New and emerging drugs in state crime lab evidence

Data source, utility, and limitations

Crime lab data are a partial indicator of the supply of illegal or illicitly diverted drugs. There are many limitations of the data, including: county being an imperfect geographic unit to report the data; changes in law enforcement policy, practice and resources over time; and often substantial lags between when drugs were seized by law enforcement and when they were submitted to the lab and then further lags due to testing and reporting. (Data are preliminary and will change. For more on the data, see the details at the end of the page). They do, however, provide important insights, in part due to the use of precise chemical testing which indicates exactly which substance is present. On this page, quarterly data provided by the state Forensic Laboratory Services Bureau are used to identify drugs that appear to be increasing in law enforcement seizures in the most recent quarter.

Emerging drugs in the second quarter of 2017

Non-prescription synthetic opioids

Non-prescription synthetic opioids is a group that includes some of the fentanyl analogues and other opioids not approved for human use. Compared to the average quarter in 2016, the number of cases testing positive for non-prescription synthetic opioids more than doubled to 9 cases in Washington state in the second quarter of 2017.

All opioids

The following counties saw the number of cases testing positive for any opioid more than double versus the average quarter in 2016:

Preliminary data. Data source: Forensic Laboratory Services Bureau, Washington State Patrol


In addition to Jefferson, Klickitat, Pacific, and Whitman Counties, Stevens County saw a substantial increase in cases testing positive for heroin. Note that Pacific County averaged 7.5 heroin cases per quarter in 2015 before dropping to 3.75 per quarter in 2016, and that this year Asotin County saw its first heroin cases since 2003 (these counties have small populations, so counts are very unstable).

Preliminary data. Data source: Forensic Laboratory Services Bureau, Washington State Patrol

Prescription-type opioids

This category includes opiates nominally used for pharmaceutical purposes--i.e. those legal to obtain with a proper prescription, although no prescription may have been involved in the case (i.e. diversion, theft, illicit sales). In addition to Klickitat and Pacific Counties, Chelan County saw an increase in cases testing positive for such opioids.

Preliminary data. Data source: Forensic Laboratory Services Bureau, Washington State Patrol


Asotin, Klickitat, Wahkiakum, and Whitman Counties saw more than twice as many cases testing positive for methamphetamine than in the average quarter of 2016. Note that Asotin and Wahkiakum Counties in particular are tiny, and therefore counts are unstable. Asotin saw 8 cases of methamphetamine in all of 2016, but 18 the prior year. Wahkiakum had 5 and 6 cases in 2015 and 2016, respectively.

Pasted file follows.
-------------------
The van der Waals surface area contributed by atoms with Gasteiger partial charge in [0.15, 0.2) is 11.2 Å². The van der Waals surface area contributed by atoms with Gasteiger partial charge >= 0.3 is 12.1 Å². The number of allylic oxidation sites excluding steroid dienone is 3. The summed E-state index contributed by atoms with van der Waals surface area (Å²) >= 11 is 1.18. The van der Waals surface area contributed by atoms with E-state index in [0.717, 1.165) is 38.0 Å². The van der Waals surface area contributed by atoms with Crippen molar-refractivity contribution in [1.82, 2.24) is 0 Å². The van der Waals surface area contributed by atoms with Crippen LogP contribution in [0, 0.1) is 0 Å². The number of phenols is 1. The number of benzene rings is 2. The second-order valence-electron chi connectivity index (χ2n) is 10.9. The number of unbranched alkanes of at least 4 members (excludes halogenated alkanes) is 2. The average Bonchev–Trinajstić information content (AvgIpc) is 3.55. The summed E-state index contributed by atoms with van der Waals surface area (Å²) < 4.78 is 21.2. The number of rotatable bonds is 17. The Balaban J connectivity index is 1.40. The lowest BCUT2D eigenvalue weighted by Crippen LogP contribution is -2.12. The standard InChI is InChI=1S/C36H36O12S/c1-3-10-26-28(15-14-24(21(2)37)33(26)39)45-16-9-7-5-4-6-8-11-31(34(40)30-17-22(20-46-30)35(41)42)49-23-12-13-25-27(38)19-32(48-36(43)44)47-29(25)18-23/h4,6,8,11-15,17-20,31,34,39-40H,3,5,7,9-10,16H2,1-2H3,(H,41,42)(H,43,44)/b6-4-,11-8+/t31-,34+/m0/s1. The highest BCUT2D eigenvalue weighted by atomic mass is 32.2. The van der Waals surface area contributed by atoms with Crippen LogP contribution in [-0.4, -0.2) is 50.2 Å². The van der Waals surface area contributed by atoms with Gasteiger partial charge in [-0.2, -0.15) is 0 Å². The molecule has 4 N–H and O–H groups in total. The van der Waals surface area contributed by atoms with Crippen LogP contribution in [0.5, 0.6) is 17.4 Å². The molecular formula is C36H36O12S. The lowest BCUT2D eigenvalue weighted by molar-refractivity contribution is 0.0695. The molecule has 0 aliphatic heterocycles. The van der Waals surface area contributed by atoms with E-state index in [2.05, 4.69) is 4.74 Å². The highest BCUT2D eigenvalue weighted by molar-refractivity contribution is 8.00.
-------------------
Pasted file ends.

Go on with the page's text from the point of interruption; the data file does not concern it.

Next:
Preliminary data. Data source: Forensic Laboratory Services Bureau, Washington State Patrol


Spokane and Franklin Counties experienced substantial increases in cocaine cases in Q2 2017 versus the average quarter of 2016.

Preliminary data. Data source: Forensic Laboratory Services Bureau, Washington State Patrol

Emerging drugs in the third quarter of 2017

There were no emergent trends statewide in the crime lab data for the third quarter. Different counties had small (but more than 100%) jumps in different drugs over the average quarter in 2016:

Prior editions of this page:

Data notes

As we describe elsewhere, these data may shift due to policy and practice factors and due to the presence of law enforcement agencies or collaborations that transcend county borders.

Truly new drugs present a problem for crime lab testing: the need for a standard to which to compare the lab sample for identification. Cannabimimetics and novel psychoactive drugs (for example, variations of MDMA) are constantly changing types and classes of drugs for which as soon as a particular formulation gains enough notoriety--usually, being made illegal or causing a widely reported death--to warrant a standards company producing a chemical standard and a crime lab buying it, the formulation is changed. Thus, time trends in identified crime lab cases do not capture the rise of such a novel substance, but at best its peak and decline. Here we just focus on significant counts of new or rarely-before-seen substances.

In addition to the above issues with crime lab case counts, there are difficulties with reliably assigning a case to a particular quarter. First, the date entered as the received date for a particular case may be a few days after when the case actually arrived at the lab, which might put it into the next quarter. This date clearly comes after the actual arrest. Furthermore, testing takes time, and so results may not come until a subsequent quarter. Sometimes the initial request is for only some of the evidence from a case to be tested, and so the other items might be tested later at prosecutor request, adding further delay between submission and result. Thus, we examine the most recent two quarters on this page.

In sum, "quarter" does not mean when law enforcement seized the drug, and counts will likely change. All data presented here are preliminary.

Please refer to the other crime lab data pages for other insight: